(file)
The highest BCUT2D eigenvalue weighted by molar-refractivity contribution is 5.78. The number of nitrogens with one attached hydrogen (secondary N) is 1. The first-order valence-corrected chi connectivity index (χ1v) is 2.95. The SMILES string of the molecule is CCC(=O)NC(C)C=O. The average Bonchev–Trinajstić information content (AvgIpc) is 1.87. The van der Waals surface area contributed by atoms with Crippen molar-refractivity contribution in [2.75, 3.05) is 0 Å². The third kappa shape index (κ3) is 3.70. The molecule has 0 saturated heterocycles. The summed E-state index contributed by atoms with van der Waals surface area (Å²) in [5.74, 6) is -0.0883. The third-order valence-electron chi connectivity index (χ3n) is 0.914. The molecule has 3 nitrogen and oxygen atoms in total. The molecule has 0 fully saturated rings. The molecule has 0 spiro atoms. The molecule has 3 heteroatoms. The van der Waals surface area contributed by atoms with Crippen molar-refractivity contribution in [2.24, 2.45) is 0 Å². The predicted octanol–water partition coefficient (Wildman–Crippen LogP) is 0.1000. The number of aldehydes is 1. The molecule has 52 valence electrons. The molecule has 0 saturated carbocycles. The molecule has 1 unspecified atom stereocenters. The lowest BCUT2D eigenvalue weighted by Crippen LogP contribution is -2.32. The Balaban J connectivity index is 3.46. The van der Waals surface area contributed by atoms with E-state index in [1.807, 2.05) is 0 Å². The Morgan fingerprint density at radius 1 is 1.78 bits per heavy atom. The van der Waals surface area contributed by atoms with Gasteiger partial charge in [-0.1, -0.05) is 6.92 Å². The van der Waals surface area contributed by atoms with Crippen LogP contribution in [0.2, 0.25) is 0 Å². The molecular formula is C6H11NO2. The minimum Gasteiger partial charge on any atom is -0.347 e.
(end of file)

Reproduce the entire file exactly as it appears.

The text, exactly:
The highest BCUT2D eigenvalue weighted by molar-refractivity contribution is 5.78. The number of nitrogens with one attached hydrogen (secondary N) is 1. The first-order valence-corrected chi connectivity index (χ1v) is 2.95. The SMILES string of the molecule is CCC(=O)NC(C)C=O. The average Bonchev–Trinajstić information content (AvgIpc) is 1.87. The van der Waals surface area contributed by atoms with Crippen molar-refractivity contribution in [2.75, 3.05) is 0 Å². The third kappa shape index (κ3) is 3.70. The molecule has 0 saturated heterocycles. The summed E-state index contributed by atoms with van der Waals surface area (Å²) in [5.74, 6) is -0.0883. The third-order valence-electron chi connectivity index (χ3n) is 0.914. The molecule has 3 nitrogen and oxygen atoms in total. The molecule has 0 fully saturated rings. The molecule has 0 spiro atoms. The molecule has 3 heteroatoms. The van der Waals surface area contributed by atoms with Crippen molar-refractivity contribution in [2.24, 2.45) is 0 Å². The predicted octanol–water partition coefficient (Wildman–Crippen LogP) is 0.1000. The number of aldehydes is 1. The molecule has 52 valence electrons. The molecule has 0 saturated carbocycles. The molecule has 1 unspecified atom stereocenters. The lowest BCUT2D eigenvalue weighted by Crippen LogP contribution is -2.32. The Balaban J connectivity index is 3.46. The van der Waals surface area contributed by atoms with E-state index in [1.807, 2.05) is 0 Å². The Morgan fingerprint density at radius 1 is 1.78 bits per heavy atom. The van der Waals surface area contributed by atoms with Gasteiger partial charge in [-0.1, -0.05) is 6.92 Å². The van der Waals surface area contributed by atoms with Crippen LogP contribution in [0.2, 0.25) is 0 Å². The molecular formula is C6H11NO2. The minimum Gasteiger partial charge on any atom is -0.347 e.